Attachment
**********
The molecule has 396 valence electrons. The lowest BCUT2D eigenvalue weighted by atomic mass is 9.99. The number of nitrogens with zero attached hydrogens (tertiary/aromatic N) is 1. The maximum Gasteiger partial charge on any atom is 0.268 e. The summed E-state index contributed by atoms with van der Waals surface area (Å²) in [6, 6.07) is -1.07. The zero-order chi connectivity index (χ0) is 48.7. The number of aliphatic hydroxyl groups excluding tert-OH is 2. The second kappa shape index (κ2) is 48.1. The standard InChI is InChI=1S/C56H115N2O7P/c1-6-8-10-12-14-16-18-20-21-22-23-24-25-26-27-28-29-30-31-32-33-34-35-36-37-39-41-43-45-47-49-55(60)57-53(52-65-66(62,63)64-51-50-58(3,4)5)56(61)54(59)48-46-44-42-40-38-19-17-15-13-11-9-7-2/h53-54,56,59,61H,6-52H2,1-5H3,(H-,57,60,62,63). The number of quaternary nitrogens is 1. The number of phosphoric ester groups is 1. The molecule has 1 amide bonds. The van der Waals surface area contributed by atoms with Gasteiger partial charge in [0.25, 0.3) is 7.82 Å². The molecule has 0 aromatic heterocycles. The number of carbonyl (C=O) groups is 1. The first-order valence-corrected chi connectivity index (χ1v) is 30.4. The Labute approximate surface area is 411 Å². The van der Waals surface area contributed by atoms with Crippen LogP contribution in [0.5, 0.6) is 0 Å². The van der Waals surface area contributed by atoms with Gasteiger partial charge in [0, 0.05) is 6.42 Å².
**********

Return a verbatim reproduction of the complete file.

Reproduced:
The molecule has 396 valence electrons. The lowest BCUT2D eigenvalue weighted by atomic mass is 9.99. The number of nitrogens with zero attached hydrogens (tertiary/aromatic N) is 1. The maximum Gasteiger partial charge on any atom is 0.268 e. The summed E-state index contributed by atoms with van der Waals surface area (Å²) in [6, 6.07) is -1.07. The zero-order chi connectivity index (χ0) is 48.7. The number of aliphatic hydroxyl groups excluding tert-OH is 2. The second kappa shape index (κ2) is 48.1. The standard InChI is InChI=1S/C56H115N2O7P/c1-6-8-10-12-14-16-18-20-21-22-23-24-25-26-27-28-29-30-31-32-33-34-35-36-37-39-41-43-45-47-49-55(60)57-53(52-65-66(62,63)64-51-50-58(3,4)5)56(61)54(59)48-46-44-42-40-38-19-17-15-13-11-9-7-2/h53-54,56,59,61H,6-52H2,1-5H3,(H-,57,60,62,63). The number of quaternary nitrogens is 1. The number of phosphoric ester groups is 1. The molecule has 1 amide bonds. The van der Waals surface area contributed by atoms with Gasteiger partial charge in [0.25, 0.3) is 7.82 Å². The molecule has 0 aromatic heterocycles. The number of carbonyl (C=O) groups is 1. The first-order valence-corrected chi connectivity index (χ1v) is 30.4. The Labute approximate surface area is 411 Å². The van der Waals surface area contributed by atoms with Crippen LogP contribution in [0.5, 0.6) is 0 Å². The van der Waals surface area contributed by atoms with Gasteiger partial charge in [0, 0.05) is 6.42 Å².